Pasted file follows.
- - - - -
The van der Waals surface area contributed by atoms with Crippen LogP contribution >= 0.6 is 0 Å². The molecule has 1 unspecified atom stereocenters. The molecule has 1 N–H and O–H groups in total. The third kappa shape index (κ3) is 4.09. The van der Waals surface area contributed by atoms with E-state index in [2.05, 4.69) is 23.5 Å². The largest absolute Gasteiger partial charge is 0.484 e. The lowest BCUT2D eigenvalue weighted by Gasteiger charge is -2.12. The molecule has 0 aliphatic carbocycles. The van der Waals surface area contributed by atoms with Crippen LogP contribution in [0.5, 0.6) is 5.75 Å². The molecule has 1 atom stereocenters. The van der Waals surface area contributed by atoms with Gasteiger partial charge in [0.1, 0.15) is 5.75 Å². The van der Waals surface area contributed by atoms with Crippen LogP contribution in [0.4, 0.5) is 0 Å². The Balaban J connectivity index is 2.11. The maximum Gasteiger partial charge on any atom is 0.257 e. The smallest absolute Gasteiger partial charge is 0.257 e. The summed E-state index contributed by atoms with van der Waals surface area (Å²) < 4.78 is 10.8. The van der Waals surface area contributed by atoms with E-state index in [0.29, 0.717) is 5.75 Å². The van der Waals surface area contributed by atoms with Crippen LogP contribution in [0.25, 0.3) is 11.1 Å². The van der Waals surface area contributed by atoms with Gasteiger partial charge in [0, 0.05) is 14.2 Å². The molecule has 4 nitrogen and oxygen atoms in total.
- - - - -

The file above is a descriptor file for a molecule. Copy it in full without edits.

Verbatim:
The van der Waals surface area contributed by atoms with Crippen LogP contribution >= 0.6 is 0 Å². The molecule has 1 unspecified atom stereocenters. The molecule has 1 N–H and O–H groups in total. The third kappa shape index (κ3) is 4.09. The van der Waals surface area contributed by atoms with E-state index in [2.05, 4.69) is 23.5 Å². The largest absolute Gasteiger partial charge is 0.484 e. The lowest BCUT2D eigenvalue weighted by Gasteiger charge is -2.12. The molecule has 0 aliphatic carbocycles. The van der Waals surface area contributed by atoms with Crippen LogP contribution in [0.5, 0.6) is 5.75 Å². The molecule has 1 atom stereocenters. The van der Waals surface area contributed by atoms with Gasteiger partial charge in [0.1, 0.15) is 5.75 Å². The van der Waals surface area contributed by atoms with Crippen LogP contribution in [0.4, 0.5) is 0 Å². The Balaban J connectivity index is 2.11. The maximum Gasteiger partial charge on any atom is 0.257 e. The smallest absolute Gasteiger partial charge is 0.257 e. The summed E-state index contributed by atoms with van der Waals surface area (Å²) < 4.78 is 10.8. The van der Waals surface area contributed by atoms with E-state index in [0.29, 0.717) is 5.75 Å². The van der Waals surface area contributed by atoms with Crippen LogP contribution in [0.25, 0.3) is 11.1 Å². The van der Waals surface area contributed by atoms with Gasteiger partial charge in [0, 0.05) is 14.2 Å². The molecule has 4 nitrogen and oxygen atoms in total.